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Via America’s Lawyer: Mike Papantonio and Trial Magazine Executive Editor Farron Cousins discuss how under the Trump Administration the U.S. government has been massively underinvesting in enforcement and prosecution of white-collar crime.


Mike Papantonio: White collar criminals had it pretty good in this country for the last few decades with little to no prosecutions. A few paltry fines for some of the worst environmental financial crimes possible and very little oversight. But new data tells us that things for corrupt CEOs and corporations are better than ever with white collar punishment hitting a new low in this country. Joining me to talk about this and other big stories this week is Farron Cousins, editor of the National Trial Lawyer Magazine.

No surprises here. I mean I saw this. This is about everything we expected, we knew that Trump, his whole agenda, was to deregulate. And one way you deregulate is to let white collar thugs get away with white collar crimes while you go after the people, the have nots. That’s what this Administration … If immigration … we’re going to prosecute you … street crime, we’re going to prosecute you big time, but a man with a briefcase can steal millions of dollars more than a man with a gun these days and that’s what’s happened here, isn’t it?

Farron Cousins: Is it and to be honest you could have replaced Donald Trump’s name there with any of the other people who had also run for president as a republican. This is what happens. And they’re very clear about it, they let us know and they let these major corporations know … you vote for me, you give me money to my campaign, I’m going to make sure we take it a little bit easier on you. I know Obama … I mean, this is what they say, he was tough on you, we’re going to make it easy. Obama was not tough on them, to be honest the biggest shocker of this story was the amount of fines that actually were imposed during those years. I never even thought it was that high but again, nothing but fines.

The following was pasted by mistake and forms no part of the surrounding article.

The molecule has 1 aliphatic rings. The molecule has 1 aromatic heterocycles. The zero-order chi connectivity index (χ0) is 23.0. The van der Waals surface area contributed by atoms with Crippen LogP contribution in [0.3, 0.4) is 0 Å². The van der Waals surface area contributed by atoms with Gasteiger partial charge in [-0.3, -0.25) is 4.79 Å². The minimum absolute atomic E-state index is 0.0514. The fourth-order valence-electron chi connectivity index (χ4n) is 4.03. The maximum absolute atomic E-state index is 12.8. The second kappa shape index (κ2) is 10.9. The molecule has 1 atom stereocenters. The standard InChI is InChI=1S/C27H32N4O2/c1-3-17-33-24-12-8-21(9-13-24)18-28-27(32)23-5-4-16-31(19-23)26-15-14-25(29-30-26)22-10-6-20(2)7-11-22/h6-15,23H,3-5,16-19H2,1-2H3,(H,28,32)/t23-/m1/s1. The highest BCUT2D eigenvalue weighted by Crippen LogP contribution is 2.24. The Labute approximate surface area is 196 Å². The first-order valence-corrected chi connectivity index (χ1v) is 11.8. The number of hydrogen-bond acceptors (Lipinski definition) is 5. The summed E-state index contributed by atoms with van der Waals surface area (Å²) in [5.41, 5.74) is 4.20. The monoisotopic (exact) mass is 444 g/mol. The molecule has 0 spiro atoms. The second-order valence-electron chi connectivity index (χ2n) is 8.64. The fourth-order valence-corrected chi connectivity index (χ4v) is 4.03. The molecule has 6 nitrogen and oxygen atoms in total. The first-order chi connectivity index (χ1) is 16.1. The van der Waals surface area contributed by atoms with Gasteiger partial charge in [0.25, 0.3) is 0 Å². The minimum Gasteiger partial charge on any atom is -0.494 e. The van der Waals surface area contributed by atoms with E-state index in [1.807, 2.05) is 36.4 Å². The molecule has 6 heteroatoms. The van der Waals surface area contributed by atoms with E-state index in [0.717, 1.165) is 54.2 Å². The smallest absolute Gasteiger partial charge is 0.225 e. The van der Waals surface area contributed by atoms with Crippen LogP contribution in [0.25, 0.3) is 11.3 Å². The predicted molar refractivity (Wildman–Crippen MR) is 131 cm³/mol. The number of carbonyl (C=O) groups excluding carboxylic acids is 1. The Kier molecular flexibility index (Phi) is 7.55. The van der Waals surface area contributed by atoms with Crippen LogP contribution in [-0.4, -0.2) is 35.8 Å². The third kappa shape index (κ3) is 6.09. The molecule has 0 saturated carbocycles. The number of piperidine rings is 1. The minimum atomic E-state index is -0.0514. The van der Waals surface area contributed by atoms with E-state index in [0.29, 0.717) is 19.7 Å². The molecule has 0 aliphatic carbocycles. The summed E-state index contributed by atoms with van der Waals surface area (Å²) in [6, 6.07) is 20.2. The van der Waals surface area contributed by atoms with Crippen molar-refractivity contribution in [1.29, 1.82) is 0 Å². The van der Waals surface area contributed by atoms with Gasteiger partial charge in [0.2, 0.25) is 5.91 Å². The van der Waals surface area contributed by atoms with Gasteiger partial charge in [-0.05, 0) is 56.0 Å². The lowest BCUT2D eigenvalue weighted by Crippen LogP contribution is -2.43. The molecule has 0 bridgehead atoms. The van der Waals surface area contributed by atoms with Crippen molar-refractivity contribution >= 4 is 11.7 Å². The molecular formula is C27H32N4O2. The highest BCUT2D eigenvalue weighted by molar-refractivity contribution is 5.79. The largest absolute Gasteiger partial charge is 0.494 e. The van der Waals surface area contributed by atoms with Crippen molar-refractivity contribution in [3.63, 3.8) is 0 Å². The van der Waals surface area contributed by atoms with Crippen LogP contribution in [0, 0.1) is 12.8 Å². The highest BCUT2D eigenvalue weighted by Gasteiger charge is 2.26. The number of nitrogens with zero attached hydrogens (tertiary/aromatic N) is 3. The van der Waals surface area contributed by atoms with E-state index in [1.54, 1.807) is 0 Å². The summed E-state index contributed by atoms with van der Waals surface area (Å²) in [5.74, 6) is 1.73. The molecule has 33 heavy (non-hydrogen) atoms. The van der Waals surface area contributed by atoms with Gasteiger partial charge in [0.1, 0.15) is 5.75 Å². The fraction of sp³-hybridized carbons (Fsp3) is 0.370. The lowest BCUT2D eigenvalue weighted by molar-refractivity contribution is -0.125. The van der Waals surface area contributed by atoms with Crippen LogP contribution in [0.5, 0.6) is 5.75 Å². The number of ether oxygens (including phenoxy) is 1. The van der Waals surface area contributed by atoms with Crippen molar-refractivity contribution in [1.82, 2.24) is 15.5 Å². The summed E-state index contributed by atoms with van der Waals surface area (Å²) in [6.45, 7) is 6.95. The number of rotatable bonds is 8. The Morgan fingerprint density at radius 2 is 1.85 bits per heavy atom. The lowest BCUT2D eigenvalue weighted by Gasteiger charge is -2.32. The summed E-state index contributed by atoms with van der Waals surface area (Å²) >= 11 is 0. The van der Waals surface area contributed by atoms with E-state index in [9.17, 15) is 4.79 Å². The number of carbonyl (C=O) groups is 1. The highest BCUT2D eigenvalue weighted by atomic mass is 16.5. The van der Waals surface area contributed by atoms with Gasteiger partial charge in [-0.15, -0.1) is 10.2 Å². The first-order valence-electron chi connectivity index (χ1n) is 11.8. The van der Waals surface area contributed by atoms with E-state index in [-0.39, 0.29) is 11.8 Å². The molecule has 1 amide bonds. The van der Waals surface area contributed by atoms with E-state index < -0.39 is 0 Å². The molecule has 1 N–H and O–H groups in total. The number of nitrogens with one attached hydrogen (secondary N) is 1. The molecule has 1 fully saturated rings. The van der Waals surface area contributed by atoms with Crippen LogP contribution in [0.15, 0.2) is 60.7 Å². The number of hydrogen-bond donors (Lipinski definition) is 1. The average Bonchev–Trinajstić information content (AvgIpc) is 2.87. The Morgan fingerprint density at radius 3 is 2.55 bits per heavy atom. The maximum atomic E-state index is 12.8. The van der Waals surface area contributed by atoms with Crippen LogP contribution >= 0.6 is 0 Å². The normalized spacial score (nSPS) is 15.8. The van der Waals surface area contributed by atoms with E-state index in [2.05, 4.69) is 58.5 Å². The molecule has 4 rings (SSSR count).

Mike Papantonio: Here’s the deal, here’s the deal. So Eric Holder, as AG, we want to say well, Eric Holder did a better job. No, he really didn’t do a better job. We had Obama come out, he was going to be the president that changed all this, he was going to change our culture by putting white collar bottom feeding thugs on Wall Street in prison for stealing $3 trillion dollars from our economy after the economic burn down. And you remember him running … I was actually a commentator on a show where they showed him giving a speech and asked for my comment. I was delighted. I said, well it’s time for a president to finally throw some thugs in prison. You know how many were thrown in prison? Zero. Zero. But then, you know, the comparison here is that Eric Holder fined people more, yeah, it was inconsequential fines, but at least he fined somebody.

Here, just the opposite is happening. I mean the numbers we’ll put up on the screen and show you. The EPA down 94% on violations that the Sessions’ Administration has identified. DOJ down 90%. FCC down 85%. Goes on and on. What’s your take?